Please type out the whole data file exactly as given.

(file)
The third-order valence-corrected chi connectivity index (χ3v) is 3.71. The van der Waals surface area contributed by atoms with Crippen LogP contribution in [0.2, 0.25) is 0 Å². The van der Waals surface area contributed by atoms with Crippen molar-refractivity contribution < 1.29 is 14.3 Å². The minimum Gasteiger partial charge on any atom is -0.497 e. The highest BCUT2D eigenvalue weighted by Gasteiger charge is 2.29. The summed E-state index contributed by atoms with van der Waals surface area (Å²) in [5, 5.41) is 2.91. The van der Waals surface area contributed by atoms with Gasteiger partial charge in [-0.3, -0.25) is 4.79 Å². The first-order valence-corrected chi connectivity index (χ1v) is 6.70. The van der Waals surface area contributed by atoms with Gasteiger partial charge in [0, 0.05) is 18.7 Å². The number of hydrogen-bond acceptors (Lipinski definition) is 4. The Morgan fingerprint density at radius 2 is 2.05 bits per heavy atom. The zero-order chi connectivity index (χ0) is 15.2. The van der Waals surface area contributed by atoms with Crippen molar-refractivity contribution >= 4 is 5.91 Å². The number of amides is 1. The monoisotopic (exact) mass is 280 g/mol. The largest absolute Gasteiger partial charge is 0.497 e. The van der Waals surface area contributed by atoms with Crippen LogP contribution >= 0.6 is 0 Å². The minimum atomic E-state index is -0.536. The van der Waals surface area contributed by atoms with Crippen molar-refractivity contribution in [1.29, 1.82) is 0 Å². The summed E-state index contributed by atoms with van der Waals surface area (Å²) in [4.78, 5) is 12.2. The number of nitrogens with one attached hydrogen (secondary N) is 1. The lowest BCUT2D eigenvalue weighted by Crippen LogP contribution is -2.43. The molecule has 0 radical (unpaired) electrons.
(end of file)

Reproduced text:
The third-order valence-corrected chi connectivity index (χ3v) is 3.71. The van der Waals surface area contributed by atoms with Crippen LogP contribution in [0.2, 0.25) is 0 Å². The van der Waals surface area contributed by atoms with Crippen molar-refractivity contribution < 1.29 is 14.3 Å². The minimum Gasteiger partial charge on any atom is -0.497 e. The highest BCUT2D eigenvalue weighted by Gasteiger charge is 2.29. The summed E-state index contributed by atoms with van der Waals surface area (Å²) in [5, 5.41) is 2.91. The van der Waals surface area contributed by atoms with Gasteiger partial charge in [-0.3, -0.25) is 4.79 Å². The first-order valence-corrected chi connectivity index (χ1v) is 6.70. The van der Waals surface area contributed by atoms with Gasteiger partial charge in [0, 0.05) is 18.7 Å². The number of hydrogen-bond acceptors (Lipinski definition) is 4. The Morgan fingerprint density at radius 2 is 2.05 bits per heavy atom. The zero-order chi connectivity index (χ0) is 15.2. The van der Waals surface area contributed by atoms with Crippen molar-refractivity contribution >= 4 is 5.91 Å². The number of amides is 1. The monoisotopic (exact) mass is 280 g/mol. The largest absolute Gasteiger partial charge is 0.497 e. The van der Waals surface area contributed by atoms with Crippen LogP contribution >= 0.6 is 0 Å². The minimum atomic E-state index is -0.536. The van der Waals surface area contributed by atoms with Crippen molar-refractivity contribution in [1.29, 1.82) is 0 Å². The summed E-state index contributed by atoms with van der Waals surface area (Å²) in [4.78, 5) is 12.2. The number of nitrogens with one attached hydrogen (secondary N) is 1. The lowest BCUT2D eigenvalue weighted by Crippen LogP contribution is -2.43. The molecule has 0 radical (unpaired) electrons.